- CTV News Publishes Video Series On State Of HIV Treatment, Highlights Oldest Known Patient As 'Sign Of Hope'
CTV News: The Lisbon Patient: meet the man who is living with HIV at 100
“With his 100th birthday coming this spring, Miguel is the oldest known person with HIV in the world.
Researchers say he is both a ‘sign of hope’ and the face of things to come since medical science transformed this once-menacing virus from a ‘death sentence’ into a ‘chronic, manageable condition'” (Favaro et al., 12/17).
- More News In Global Health
Devex: Aid groups adapt Rohingya mental health services for population in limbo (Rogers, 12/18).
Devex: Q&A: Linda McAvan on what aid stands to lose from Brexit (Edwards, 12/18).
The Guardian: ‘I beg them to let me go’: Sierra Leone’s sex workers targeted by police (Summers, 12/17).
Homeland Preparedness News: Nuclear Threat Initiative receives grant to counter global biological risks (Kovaleski, 12/17).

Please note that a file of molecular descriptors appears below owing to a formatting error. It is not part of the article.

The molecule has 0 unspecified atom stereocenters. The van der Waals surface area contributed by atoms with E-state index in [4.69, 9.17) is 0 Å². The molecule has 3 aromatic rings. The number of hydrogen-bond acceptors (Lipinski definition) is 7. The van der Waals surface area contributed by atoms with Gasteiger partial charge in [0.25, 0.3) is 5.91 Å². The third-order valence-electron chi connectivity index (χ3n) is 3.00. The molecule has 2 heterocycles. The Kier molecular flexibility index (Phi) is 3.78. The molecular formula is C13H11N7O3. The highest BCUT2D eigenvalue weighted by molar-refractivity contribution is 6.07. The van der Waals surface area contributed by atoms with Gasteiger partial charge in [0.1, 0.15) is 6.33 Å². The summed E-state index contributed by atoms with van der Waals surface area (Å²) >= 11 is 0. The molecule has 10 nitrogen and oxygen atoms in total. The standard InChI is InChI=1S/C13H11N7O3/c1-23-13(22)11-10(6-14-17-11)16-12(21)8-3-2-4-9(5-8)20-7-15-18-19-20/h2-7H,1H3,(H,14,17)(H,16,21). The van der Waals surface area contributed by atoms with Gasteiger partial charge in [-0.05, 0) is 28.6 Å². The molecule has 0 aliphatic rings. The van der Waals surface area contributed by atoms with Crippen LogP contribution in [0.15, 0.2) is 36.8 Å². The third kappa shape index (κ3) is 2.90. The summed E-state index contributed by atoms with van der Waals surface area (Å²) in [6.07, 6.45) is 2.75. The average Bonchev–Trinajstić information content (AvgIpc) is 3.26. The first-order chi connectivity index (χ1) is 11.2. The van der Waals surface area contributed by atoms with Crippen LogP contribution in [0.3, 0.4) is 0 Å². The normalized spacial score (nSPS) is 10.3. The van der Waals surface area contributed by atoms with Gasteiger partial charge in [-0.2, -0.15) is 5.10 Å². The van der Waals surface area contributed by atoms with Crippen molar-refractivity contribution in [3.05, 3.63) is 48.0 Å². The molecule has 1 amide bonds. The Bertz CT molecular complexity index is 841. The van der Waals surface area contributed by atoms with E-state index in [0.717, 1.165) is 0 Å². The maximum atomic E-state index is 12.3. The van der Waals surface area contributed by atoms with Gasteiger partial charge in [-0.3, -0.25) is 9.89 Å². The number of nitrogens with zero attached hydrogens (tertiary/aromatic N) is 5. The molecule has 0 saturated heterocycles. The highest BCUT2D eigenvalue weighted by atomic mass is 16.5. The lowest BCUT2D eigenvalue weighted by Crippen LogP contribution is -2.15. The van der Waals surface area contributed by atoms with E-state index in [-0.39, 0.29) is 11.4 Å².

Homeland Preparedness News: Researchers identify drug targets for Ebola, Dengue, Zika viruses (Galford, 12/17).
Intellectual Property Watch: WHO To Form Expert Panel On Challenges Of Human Gene Editing (12/17).
New York Times: Inspired by India, Singaporeans Seek to End Gay Sex Ban (Qin, 12/16).
U.N. News: U.N. calls for funds to ease ‘deteriorating’ humanitarian situation in Gaza and West Bank (12/17).
Wired: A New Disease Is Testing Us For The Next Global Pandemic (McKenna, 12/18).
Editorials and Opinions
- Global Community Must Change 'Outbreak Culture,' Favor Readiness To Ensure Global Health Security
STAT: ‘Outbreak culture’ can derail effective responses to deadly epidemics